Nature and Science
The Ice at the End of the World: An Epic Journey into Greenland's Buried Past and... by Jon GertnerWhat it's about: Greenland, birthplace of glaciology and harbinger of climate change.
Why you might like it: This eye-opening book pairs vividly detailed accounts of early scientific expeditions with present-day assessments of Greenland's rapidly melting ice sheet.
You might also like: William E. Glassley's A Wilder Time, which similarly reveals Greenland's deep past while speculating about its future in a rapidly warming world.
Symphony in C: Carbon and the Evolution of (Almost) Everything by Robert M. HazenWhat it is: a sweeping history of carbon, the basic yet multifaceted chemical element that's essential to life as we know it.
What sets it apart: Structured like a symphony, this book unfolds in four parts inspired by the classic elements of earth, air, fire, and water.
About the author: Geologist (and semi-professional musician) Robert M. Hazen is a founder of the Deep Carbon Observatory, an international, interdisciplinary group of scientists dedicated to carbon research.
Slime: How Algae Created Us, Plague Us, and Just Might Save Us by Ruth KassingerWhat it's about: the 3.7 billion-year history of algae, "Earth's authentic alchemists": powered by sunlight and water, these organisms play a vital role in turning carbon dioxide into organic matter.
Why you might like it: Science writer Ruth Kassinger travels the world to learn about algae's culinary uses, its role in everyday consumer products, and its potential as a renewable fuel.
Don't miss: a selection of tasty, easy-to-prepare seaweed recipes.
Underland: A Deep Time Journey by Robert MacfarlaneWhat it is: a lyrical and wide-ranging exploration of the world beneath our feet from tunnels and caves to catacombs and burial chambers to underground vaults and bunkers.
Why you might like it: Nature writer Robert Macfarlane embarks on a journey both literal and metaphorical, connecting real-world observations to representations of the underworld in mythology, art, and literature.
Want a taste? "Into the underland we have long placed that which we fear and wish to lose, and that which we love and wish to save."
The Code: Silicon Valley and the Remaking of America by Margaret O'MaraWhat it is: an "accessible yet sophisticated chronicle" (New York Times) of Silicon Valley that spans seven decades and includes the U.S. military-industrial complex, Stanford University, the Immigration and Naturalization Act of 1965, and a sprawling cast of interesting characters.
Did you know? The name "Silicon Valley" was coined in 1971 by Electronic News writer Don Hoefler.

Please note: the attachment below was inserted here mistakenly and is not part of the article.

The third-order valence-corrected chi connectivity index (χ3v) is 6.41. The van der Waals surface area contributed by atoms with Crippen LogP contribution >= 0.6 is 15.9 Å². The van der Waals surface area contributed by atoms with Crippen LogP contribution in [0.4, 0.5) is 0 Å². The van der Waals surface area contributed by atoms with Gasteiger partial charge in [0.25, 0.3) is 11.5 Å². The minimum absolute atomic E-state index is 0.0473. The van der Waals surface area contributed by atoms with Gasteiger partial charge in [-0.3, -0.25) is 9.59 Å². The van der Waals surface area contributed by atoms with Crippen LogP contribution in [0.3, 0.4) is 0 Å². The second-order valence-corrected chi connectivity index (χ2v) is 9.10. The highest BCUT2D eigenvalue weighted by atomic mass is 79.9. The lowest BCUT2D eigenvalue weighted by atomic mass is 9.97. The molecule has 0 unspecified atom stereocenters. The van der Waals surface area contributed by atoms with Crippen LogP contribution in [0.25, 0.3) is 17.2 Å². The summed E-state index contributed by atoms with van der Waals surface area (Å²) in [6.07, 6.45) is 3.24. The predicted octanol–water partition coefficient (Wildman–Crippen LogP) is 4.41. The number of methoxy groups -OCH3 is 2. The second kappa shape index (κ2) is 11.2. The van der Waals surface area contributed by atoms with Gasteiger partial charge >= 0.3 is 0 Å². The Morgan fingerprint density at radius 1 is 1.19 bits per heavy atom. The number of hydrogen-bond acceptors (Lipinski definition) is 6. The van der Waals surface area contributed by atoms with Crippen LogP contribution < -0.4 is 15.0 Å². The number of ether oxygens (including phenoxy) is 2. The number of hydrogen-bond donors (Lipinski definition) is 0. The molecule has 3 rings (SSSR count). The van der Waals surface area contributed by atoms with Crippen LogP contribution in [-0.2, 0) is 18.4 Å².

Try this next: Leslie Berlin's Troublemakers, another well-researched nonfiction account of the region's transformation into a tech hub.
Neil Armstrong: A Life of Flight by Jay BarbreeWhat it is: an engaging biography of astronaut Neil Armstrong, who, on July 20, 1969, made history as the first person to walk on the moon.
About the author: During his 50-year career as a journalist, veteran NBC space correspondent Jay Barbree reported on every single crewed launch of the U.S. space program.
You might also like: James R. Hansen's First Man: The Life of Neil A. Armstrong, which delves into the personal life of a very private individual.
Shoot for the Moon: The Space Race and the Extraordinary Voyage of Apollo 11 by James DonovanWhat it is: a comprehensive history of the space race, beginning with the 1957 launch of Sputnik and culminating in the Apollo 11 Moon landing.
Reviewers say: "[Author James] Donovan knows how to tell a gripping story" (NPR).
Further reading: Chasing the Moon by Robert Stone and Alan Andres, American Moonshot by Douglas Brinkley, and Apollo's Legacy by Roger D. Launius.
Rise of the Rocket Girls: The Women Who Propelled Us, From Missiles to the Moon... by Nathalia HoltIntroducing: Barby Canright, Macie Roberts, Helen Yee Chow, Barbara Lewis, Janez Lawson, Susan Finley, and others.
Why they matter: This talented group of women calculated rocket trajectories, designed satellites, and analyzed massive amounts of experimental data for NASA's Jet Propulsion Laboratory.
For fans of: Margot Lee Shetterly's Hidden Figures, another collective biography of the unsung heroines of the U.S. space program.
Apollo 8: The Thrilling Story of the First Mission to the Moon by Jeffrey KlugerWhat it is: an exciting account of the Apollo 8 mission that blends technical details of the mission with profiles of its participants.
Why you might like it: Science writer Jeffrey Kluger draws on interviews with crew members Frank Borman, Jim Lovell, and Bill Anders, as well as materials from the NASA Oral History Project, to recreate the mission.
You might also like: Robert Poole's Earthrise, which examines the creation of the iconic photograph of Earth as seen from space.
Rocket Men: The Daring Odyssey of Apollo 8 and the Astronauts Who Made Man's First... by Robert KursonIntroducing: Apollo 8 astronauts Frank Borman, Jim Lovell, and Bill Anders, who carried out one of NASA's most challenging missions.
What they did: Given 50-50 odds of returning safely, the trio risked their lives to complete the first crewed lunar orbit in December 1968.
Why you might like it: Rocket Men contrasts the lofty achievements of the astronauts with historical events of a turbulent period in U.S. history.
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